The use of MRI before breast surgery is increasing based on reports that show that MRI can detect previously unknown foci of breast cancer in a substantial number of women with a new diagnosis of breast cancer. However, some argue that MRI will increase the proportion of mastectomy because it will cause more extensive surgeries. Since breast conservation surgery combined with radiation therapy as major advantages with similarly low recurrence rates and equivalent mortality, an increase in the rate of mastectomy prompted by MRI findings would be a negative development. Since studies have shown equivalent outcomes for lumpectomy with radiation and mastectomy, the implied argument is that the MRI just cause more extensive surgeries and not improve the results. Even if some foci are missed, preoperative MRI would have little or no impact on rates of recurrence or death because of post-operative radiation. For this reason, MRI should not be used routinely in the workup of new breast cancers.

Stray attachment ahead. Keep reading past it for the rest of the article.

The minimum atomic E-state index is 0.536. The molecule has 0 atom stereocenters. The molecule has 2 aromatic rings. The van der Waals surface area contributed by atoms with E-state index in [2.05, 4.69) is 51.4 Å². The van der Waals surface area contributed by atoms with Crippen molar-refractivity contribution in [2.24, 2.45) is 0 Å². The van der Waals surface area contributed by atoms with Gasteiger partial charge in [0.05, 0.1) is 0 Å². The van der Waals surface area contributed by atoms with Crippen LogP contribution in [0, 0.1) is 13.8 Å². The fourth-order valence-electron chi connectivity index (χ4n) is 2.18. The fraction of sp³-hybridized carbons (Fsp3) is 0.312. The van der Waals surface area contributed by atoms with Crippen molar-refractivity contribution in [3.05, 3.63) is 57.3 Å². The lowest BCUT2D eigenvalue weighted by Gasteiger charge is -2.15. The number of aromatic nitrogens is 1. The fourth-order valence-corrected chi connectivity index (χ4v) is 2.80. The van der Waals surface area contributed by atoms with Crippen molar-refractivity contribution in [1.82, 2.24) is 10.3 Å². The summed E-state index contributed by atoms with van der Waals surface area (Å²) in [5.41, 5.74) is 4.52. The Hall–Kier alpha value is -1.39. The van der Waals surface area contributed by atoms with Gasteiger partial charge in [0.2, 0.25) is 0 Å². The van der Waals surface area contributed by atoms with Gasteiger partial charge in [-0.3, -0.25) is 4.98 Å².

At this time the effectiveness of radiation in eradicating residual foci of disease as compared to its surgical removal, is not known. Detecting widespread disease can obviate inappropriate attempts at conservation. Knowledge of the extent of disease can help patients select the most appropriate treatment options. A staging MRI examination showing only a single cancer lesion may permit the patient to choose conservation therapy with a high degree of confidence that no macroscopic disease will be missed at surgery.
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